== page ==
Cribbs says the UNFL has no intentions of taking on the football giant known as the NFL. "This league is not trying to compete with the NFL. It's trying to complement the NFL. This is a true developmental league. It's not a destination or a last-stop league. We want this to be affordable for fans who crave more football," said Cribbs.

Tomlin, who played briefly in the Canadian Football League, and league President Ben Eison are New Haven, Connecticut businessmen who are providing the funding for the league.

The league also claims it has spoken to the NFL Network, ESPN and Fox Sports about broadcasting games.

Tomlin says the league will try to establish itself as a Triple-A version of the NFL with the long-term goal of partnering with the established league to help develop talent. "We'll prove we're different. Most of the reasons why other leagues failed is because they tried to compete with NFL markets. We can't compete against the NFL financially. I tell everyone that there’s one professional football league, and that’s the National Football League,” Tomlin said.

  
         
  

June 2008

  
         
    United National Gridiron LeagueThe United National Football League announces they will change their name to the United National Gridiron League.

According to league Commissioner Joe Cribbs, the UNFL has proactively opted to eliminate any confusion by changing the league name to allow building of an independent brand identity.

Cribbs says that after discussions with key constituencies, they felt that the old name was creating some confusion within the sports community with their name.

While there is no direct tie to a single parent professional league, the league's goal is to provide opportunities for our players to succeed in all professional leagues like the NFL, AFL, CFL, etc.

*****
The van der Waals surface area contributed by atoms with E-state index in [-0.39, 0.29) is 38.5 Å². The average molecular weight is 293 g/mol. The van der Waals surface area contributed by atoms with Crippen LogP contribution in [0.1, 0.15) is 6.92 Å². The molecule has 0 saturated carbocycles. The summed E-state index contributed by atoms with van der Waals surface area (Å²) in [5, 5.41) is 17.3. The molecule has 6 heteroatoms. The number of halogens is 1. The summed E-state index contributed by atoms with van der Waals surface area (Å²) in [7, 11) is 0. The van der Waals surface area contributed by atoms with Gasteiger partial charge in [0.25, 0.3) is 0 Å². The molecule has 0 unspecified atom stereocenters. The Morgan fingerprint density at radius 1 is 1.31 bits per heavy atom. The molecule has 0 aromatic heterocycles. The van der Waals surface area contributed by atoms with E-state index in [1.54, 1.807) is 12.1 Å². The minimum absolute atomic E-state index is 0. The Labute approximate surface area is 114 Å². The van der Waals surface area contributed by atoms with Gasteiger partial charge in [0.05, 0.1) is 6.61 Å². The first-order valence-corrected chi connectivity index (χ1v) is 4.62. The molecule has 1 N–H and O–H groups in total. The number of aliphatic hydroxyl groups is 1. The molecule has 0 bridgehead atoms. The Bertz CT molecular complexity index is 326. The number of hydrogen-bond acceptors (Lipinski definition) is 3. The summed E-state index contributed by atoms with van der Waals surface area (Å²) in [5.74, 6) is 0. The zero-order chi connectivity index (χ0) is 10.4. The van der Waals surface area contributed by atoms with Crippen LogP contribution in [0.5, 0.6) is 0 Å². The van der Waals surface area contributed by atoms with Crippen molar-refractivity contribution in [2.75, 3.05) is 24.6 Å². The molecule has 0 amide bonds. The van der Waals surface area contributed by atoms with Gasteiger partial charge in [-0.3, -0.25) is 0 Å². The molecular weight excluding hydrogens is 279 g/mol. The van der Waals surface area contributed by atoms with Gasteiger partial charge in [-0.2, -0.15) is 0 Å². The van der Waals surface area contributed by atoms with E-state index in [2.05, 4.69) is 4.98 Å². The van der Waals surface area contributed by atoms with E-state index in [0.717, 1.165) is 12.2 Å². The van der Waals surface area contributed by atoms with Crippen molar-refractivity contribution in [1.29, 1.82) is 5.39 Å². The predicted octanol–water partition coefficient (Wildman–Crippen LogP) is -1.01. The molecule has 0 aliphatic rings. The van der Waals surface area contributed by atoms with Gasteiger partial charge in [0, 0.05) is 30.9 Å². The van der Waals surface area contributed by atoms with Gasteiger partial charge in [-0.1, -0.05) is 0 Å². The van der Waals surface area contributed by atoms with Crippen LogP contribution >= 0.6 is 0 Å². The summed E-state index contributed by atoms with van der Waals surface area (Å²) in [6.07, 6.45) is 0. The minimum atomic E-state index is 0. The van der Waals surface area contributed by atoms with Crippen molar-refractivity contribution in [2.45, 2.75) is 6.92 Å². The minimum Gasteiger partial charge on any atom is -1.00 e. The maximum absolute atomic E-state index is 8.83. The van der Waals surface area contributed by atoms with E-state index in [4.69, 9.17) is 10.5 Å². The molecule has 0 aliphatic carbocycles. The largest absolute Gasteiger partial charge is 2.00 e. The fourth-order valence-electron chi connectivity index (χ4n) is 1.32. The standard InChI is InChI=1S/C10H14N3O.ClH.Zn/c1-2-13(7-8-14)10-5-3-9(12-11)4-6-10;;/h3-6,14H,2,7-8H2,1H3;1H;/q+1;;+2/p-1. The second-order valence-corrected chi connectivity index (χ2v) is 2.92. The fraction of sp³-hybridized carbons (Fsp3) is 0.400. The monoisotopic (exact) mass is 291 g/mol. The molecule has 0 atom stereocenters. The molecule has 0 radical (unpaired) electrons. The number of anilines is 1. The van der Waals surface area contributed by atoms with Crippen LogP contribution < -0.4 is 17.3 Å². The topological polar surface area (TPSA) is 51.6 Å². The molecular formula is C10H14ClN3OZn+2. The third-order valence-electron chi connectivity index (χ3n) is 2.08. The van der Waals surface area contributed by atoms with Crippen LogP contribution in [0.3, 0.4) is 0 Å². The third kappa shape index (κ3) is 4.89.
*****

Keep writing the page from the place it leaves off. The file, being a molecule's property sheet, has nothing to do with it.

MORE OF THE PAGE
"We have identified and addressed this issue early enough that it will have no impact on the business. This move is in the best interest of the future of the Gridiron League," Cribbs said.

Cribbs went on to say that "Gridiron is an international term that is used to describe American football and nationally it conjures up memories of iconic players and games from the past. Our players were inspired by those men and aspire to be like them. The players in the UNGL will be playing for their futures; playing every down like it could be there last. It's a tribute to football's rich history and limitless future."

In the coming weeks, the UNGL plans to announce the locations and ownerships of the eight inaugural franchises.

The league maintains it will kickoff on January 25, 2009.

  
         
  

January 2009

  
         
    The United National Gridiron League announces that Birmingham will have a team in their new league. Other cities joining Birmingham will be Dallas (TX), Miami (FL), Shreveport LA), Columbus (GA), Akron (OH), Winston-Salem (NC), and Norfolk (VA). Teams will most likely be named after the states they are located in. Birmingham's team is rumored to be named the Alabama Dragons.

Woody Widenhofer, formerly Vanderbilt's head coach and the Pittsburgh Steelers defensive coordinator, will serve as head coach. Former Troy University Athletic Director, Jimmy Williams, is Birmingham's General Manager.

Williams believes the league's financing becomes official on Monday. "We've been moving right ahead like we're 99 percent sure it's going to happen," Williams said.

League Commissioner Joe Cribbs said that although Legion Field is too large, the league is currently trying to obtain permission to use it for the first year. "Then we'll evaluate whether to move or not. We want to keep the team in Alabama. We think Legion Field is a larger venue than we need at this point," Cribbs said. According to Melvin Miller, the director of Birmingham's parks and recreation department, the city wants to have the team in Birmingham and playing in Legion Field.